Wedding Jar (Double Spouted Pitcher)

San Juan Pueblo (Ohkay-Owingeh)
Southwest

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about 1900

Blackened terracotta

Overall: 13 9/16 × 9 5/8 in. (34.5 × 24.5 cm)

Hood Museum of Art, Dartmouth: Bequest of Frank C. and Clara G. Churchill

46.17.10037

Geography

Place Made: San Juan Pueblo, United States, North America

Period

20th century

Object Name

Pottery

Research Area

Native American

Native American: Southwest

On view

Label

Robert Marcus’s glass work has grown out of the traditional pottery-making he learned from his mother and grandmother in Ohkay Owingeh. Drawing on the forms and designs of Ohkay Owingeh pottery, Marcus experiments with glassmaking techniques. The color, transparency, and texture he achieves are unique to the medium of glass—which, when carved, adds multiple layers of complexity to Marcus’s reinterpretation of Pueblo stylistic traditions.

From the 2022 exhibition Unbroken: Native American Ceramics, Sculpture, and Design, curated by Dillen Peace '19, Native American Art Intern and Sháńdíín Brown '20, Native American Art Intern 

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In a Pueblo wedding ceremony, each spouse takes turns drinking sacred water from a vase, like the large black one seen here. The dual spouts are connected by a central handle, representing the joining of two individuals and their lifelong dedication to one another. The shape of the smaller vase was likely based on the wedding jar form, but the deer and floral motif suggests that it was made to be sold to white consumers.

Drinking rituals are shared across different cultures, whether in religious ceremonies or in sipping a daily cup of tea. The vessels in this case all hold special importance for the people who owned and used them.

From the 2023 exhibition Liquidity: Art, Commodities, and Water, curated by Michael Hartman, Jonathan Little Cohen Associate Curator of American Art

Course History

ANTH 3.01, Introduction to Cultural Anthropology, Sienna Craig, Winter 2022

Writing Program 5.24, Photographic Representations, Amanda Wetsel, Winter 2023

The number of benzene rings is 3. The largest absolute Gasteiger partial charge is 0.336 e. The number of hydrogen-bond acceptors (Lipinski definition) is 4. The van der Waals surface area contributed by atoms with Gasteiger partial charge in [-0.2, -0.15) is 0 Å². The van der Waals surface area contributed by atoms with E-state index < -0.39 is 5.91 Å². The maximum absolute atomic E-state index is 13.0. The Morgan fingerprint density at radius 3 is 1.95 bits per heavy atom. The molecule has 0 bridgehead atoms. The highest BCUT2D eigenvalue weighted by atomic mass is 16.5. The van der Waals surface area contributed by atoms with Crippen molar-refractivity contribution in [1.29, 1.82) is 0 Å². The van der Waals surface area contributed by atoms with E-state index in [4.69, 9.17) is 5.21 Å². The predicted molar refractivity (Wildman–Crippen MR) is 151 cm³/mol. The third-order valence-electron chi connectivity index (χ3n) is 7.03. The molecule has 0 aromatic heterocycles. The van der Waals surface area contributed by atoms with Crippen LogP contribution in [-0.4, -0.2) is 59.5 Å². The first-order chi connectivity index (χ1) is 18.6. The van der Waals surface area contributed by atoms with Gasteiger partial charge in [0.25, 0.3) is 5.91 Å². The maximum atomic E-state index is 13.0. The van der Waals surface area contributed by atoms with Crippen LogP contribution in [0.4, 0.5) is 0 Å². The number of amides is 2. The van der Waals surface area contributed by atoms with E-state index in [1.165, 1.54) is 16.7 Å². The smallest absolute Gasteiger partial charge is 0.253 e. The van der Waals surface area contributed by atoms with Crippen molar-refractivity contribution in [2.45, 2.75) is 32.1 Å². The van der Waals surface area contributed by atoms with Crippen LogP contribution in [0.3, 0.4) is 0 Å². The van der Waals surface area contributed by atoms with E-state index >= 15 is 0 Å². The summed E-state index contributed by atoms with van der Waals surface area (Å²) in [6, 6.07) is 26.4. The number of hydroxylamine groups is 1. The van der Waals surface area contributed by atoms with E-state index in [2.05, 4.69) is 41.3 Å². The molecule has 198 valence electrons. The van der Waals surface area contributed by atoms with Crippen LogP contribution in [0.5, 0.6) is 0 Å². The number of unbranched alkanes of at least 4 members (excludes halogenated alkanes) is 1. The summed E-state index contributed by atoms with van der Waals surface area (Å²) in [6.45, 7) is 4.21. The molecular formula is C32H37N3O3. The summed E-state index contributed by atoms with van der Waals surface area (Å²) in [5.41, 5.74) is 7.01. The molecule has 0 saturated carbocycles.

Writing Program 5.25, Photographic Representations, Amanda Wetsel, Winter 2023

First Year Student Enrichment Program - Cultures, Identities and Belongings, Francine A'Ness, Summer 2023

Anthropology 55.01, Anthropology of Global Health, Anne Sosin, Fall 2023

Anthropology 55.01, Anthropology of Global Health, Anne Sosin, Fall 2023

Art History 40.01, American Art and Identity, Mary Coffey, Fall 2023

Creative Writing 10.02, Writing and Reading Fiction, Katherine Crouch, Fall 2023

Geography 11.01, Qualitative Methods, Emma Colven, Fall 2023

Geography 2.01, Introduction to Human Geography, Coleen Fox, Fall 2023

Geography 31.01, Postcolonial Geographies, Erin Collins, Fall 2023

English 30.01, African and African American Studies 34.01, Early Black American LIterature, Michael Chaney, Winter 2024

Writing 5.06, Image and Text, Becky Clark, Winter 2024

Writing 5.07, Image and Text, Becky Clark, Winter 2024

Exhibition History

Liquidity: Art, Commodities, and Water, Israel Sack Gallery and the Rush Family Gallery, Hood Museum of Art, Dartmouth College, Hanover, New Hampshire, July 29, 2023-June 16, 2024.

Unbroken: Native American Ceramics, Sculpture, and Design, Ivan Albright Gallery, Hood Museum of Art, Dartmouth College, Hanover, New Hampshire, January 22, 2022-March 12, 2023.

Publication History

[Tamara Northern], "Native American Art". Hanover, New Hampshire: Hood Museum of Art, page 44. (Published in conjunction with Gutman Gallery opening exhibition)

Beth Michelle Schrift, Pueblo Pottery of the Churchill Collection at the Turn of the Century: A Representation of Changing Times, 2004, pp. 1-102, ill. p. 47, fig. 9.

Provenance

Clara G. Corser Turner Churchill (1851-1945) and Frank Carroll Churchill (1850-1912), Ohkay Owingeh Pueblo, New Mexico, 1903-1907; bequeathed to present collection, 1946.

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